The most astonishing surviving examples of Bronze Age swords from around the...

The most astonishing surviving examples of Bronze Age swords from around the world

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Bronze Age swords appear from around the 1700 BC, in the Black Sea region and the Aegean, as a further development of the dagger. From an early time the swords reach lengths in excess of 100 cm.

The technology to produce blades of such lengths appears to have been developed in the Aegean, using alloys of copper and tin or arsenic, around 1700 BC. Typical Bronze Age swords had lengths of roughly between 60 and 80 cm, while weapons significantly shorter than 60 cm also continued to be made, but are variously categorized as “short swords” or as daggers.

Before 1400 BC or so, swords remain mostly limited to the Aegean and south eastern Europe, but they become more widespread in the final centuries of the 2nd millennium, to Central Europe and Britain, to the Near East, Central Asia, Northern India and to China.


(18th century BC Khopesh, Shechem, West Bank – blade decorations with electrum inlays)



(Alba Iulia National Museum of the Union 2011)



(Antenna swords of the Hallstatt B period (c. 10th century BC), found near Lake Neuchâte)



(Apa-type swords 17th century BC)



(Archaeological museum Gunzenhausen -Bavaria. Bronze Age sword ( 1300 BC ), type Riegsee – handle)



(Bronssvärd Hallwyl Museum)

The Minoan and Mycenaean (Middle to Late Aegean Bronze Age) swords are classified in types labeled A to H following Sandars (1961, 1963), the “Sandars typology”. Types A and B (Tab-tang) are the earliest from about the 17th to 16th centuries, types C (Horned swords) and D (Cross swords) from the 15th century, types E and F (T-hilt swords) from the 13th and 12th. The 13th to 12th centuries also see a revival of the “Horned” type, classified as types G and H. Type H swords are associated with the Sea Peoples and were found in Anatolia (Pergamon and Greece. Contemporary with types E to H is the so-called Naue II type, imported from south-eastern Europe.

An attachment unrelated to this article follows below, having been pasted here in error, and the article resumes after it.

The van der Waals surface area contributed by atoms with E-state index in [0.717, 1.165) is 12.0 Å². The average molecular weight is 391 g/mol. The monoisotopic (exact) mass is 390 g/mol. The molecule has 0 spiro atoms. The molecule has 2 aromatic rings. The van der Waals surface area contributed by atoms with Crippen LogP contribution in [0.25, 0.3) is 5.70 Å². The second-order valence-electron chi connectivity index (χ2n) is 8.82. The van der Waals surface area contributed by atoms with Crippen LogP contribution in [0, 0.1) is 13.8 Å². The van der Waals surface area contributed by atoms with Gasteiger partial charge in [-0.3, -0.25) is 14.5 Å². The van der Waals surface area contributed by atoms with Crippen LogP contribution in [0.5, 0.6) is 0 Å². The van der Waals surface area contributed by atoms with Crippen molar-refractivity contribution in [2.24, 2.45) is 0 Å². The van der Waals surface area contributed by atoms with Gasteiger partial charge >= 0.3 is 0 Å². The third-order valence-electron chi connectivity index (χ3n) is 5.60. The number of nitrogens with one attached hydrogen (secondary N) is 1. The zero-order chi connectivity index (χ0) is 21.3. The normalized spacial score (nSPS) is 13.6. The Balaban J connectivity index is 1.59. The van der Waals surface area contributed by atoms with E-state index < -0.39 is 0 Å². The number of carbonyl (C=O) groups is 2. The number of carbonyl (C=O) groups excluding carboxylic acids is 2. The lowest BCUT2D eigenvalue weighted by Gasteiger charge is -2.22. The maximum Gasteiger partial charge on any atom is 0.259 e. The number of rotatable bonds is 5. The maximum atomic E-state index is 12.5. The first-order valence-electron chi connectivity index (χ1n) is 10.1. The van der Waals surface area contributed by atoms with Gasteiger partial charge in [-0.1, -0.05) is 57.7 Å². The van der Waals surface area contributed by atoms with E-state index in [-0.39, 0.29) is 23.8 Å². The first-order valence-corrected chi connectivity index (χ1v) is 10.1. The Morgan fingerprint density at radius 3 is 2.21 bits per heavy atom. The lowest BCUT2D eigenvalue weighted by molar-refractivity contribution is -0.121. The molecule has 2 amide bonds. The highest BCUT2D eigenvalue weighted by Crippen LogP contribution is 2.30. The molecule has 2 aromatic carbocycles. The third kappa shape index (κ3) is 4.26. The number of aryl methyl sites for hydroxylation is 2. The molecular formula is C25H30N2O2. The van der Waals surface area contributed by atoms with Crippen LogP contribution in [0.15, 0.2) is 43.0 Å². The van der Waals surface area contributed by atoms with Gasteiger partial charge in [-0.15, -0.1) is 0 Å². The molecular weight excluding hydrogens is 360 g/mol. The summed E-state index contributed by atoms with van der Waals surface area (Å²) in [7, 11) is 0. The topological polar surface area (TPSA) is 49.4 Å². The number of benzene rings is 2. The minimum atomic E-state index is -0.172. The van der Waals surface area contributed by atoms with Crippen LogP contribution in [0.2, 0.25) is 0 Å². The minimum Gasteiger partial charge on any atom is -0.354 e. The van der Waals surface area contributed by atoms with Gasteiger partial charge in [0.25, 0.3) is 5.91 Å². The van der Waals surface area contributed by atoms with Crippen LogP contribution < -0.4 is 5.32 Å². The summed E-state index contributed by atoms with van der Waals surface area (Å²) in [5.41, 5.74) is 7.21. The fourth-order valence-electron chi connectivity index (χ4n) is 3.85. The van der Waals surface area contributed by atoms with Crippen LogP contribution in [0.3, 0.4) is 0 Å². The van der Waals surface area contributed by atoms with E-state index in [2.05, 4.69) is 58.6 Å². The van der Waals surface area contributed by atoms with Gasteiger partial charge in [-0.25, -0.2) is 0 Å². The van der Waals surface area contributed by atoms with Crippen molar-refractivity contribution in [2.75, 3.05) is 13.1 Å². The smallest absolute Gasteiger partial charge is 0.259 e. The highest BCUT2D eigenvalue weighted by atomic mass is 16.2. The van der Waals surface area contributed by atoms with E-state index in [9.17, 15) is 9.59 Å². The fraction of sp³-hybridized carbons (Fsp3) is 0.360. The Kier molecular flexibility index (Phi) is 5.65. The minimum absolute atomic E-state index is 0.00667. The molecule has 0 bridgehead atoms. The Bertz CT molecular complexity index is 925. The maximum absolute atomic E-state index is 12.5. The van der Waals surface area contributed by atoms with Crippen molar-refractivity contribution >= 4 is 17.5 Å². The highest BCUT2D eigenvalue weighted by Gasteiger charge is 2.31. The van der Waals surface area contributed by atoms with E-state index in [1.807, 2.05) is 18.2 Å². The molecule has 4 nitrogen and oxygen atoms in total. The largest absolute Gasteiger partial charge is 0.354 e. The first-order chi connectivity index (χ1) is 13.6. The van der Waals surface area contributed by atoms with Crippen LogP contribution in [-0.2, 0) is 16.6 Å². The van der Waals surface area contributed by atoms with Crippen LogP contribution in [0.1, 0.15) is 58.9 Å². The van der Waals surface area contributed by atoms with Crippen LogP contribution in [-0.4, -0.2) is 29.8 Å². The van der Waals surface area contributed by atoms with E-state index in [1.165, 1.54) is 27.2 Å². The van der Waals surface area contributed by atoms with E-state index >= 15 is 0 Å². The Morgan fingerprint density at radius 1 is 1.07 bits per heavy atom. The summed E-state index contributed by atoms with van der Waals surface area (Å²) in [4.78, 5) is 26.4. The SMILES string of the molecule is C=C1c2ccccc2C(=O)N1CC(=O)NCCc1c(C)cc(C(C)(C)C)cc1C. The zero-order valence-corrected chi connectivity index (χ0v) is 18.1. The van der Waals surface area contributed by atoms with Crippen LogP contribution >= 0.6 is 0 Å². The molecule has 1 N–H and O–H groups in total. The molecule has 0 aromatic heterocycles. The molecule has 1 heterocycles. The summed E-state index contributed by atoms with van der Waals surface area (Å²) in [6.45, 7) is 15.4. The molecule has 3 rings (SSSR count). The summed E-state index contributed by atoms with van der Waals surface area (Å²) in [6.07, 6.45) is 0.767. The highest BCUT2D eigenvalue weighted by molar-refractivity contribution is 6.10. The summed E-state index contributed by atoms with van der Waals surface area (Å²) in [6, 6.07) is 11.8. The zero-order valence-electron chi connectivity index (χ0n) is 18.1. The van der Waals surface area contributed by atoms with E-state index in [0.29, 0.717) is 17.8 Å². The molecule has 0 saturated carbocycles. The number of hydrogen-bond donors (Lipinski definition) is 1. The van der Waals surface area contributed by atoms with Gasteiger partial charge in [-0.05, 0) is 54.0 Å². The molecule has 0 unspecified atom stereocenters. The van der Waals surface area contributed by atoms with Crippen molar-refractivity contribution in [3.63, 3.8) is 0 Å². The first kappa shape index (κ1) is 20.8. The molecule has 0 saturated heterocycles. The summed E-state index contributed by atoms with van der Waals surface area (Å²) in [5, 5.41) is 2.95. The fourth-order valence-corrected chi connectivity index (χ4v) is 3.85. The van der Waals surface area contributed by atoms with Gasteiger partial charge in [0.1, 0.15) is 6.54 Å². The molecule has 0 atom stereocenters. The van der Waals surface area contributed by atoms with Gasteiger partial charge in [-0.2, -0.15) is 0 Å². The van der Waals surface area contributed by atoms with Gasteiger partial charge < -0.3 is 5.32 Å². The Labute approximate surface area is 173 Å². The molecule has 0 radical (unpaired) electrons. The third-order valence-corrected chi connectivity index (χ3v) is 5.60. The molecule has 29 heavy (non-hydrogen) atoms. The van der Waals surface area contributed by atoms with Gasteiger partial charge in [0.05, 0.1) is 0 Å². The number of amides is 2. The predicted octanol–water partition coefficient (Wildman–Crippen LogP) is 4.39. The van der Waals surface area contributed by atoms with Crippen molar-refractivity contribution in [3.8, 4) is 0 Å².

(Hallwyl Museum)



(Bronssvärd, Sweden)



(Bronze Age jewellery of the Carpathian Basin)



(Bronze age sword Espada de Guadalajara -Bronce Pleno-)



(Bronze sword from the Gallo-Roman Museum of Lyon)




(Bronze sword from the Gallo-Roman Museum of Lyon)

One of the most important, and longest-lasting, types of prehistoric European swords was the Naue II type (named for Julius Naue who first described them), also known asGriffzungenschwert or “grip-tongue sword”. It first appears in c. the 13th century BC in Northern Italy (or a general Urnfield background), and survived well into the Iron Age, with a life-span of about seven centuries, until the 6th century BC. During its lifetime, metallurgy changed from bronze to iron, but not its basic design. Naue II swords were exported from Europe to the Aegean, and as far afield as Ugarit, beginning about 1200 BC, i.e. just a few decades before the final collapse of the palace cultures in the Bronze Age collapse. Naue II swords could be as long as 85 cm, but most specimens fall into the 60 to 70 cm range.

Swords from the Nordic Bronze Age appear from ca. the 13th century BC, often showing characteristic spiral patterns. The early Nordic swords are also comparatively short, a specimen discovered in 1912 in near Bragby, Uppland, Sweden, dated to about 1800 to 1500 BC, was just over 60 cm long. This sword was, however classified as of the Hajdúsámson-Apa type, and was presumably imported. The Vreta Kloster sword discovered in 1897 (dated 1600 to 1500 BC) has a blade length (the hilt is missing) of 46 cm.


(Bronze sword from the Gallo-Roman Museum of Lyon)



(Bronze sword from the Gallo-Roman Museum of Lyon)



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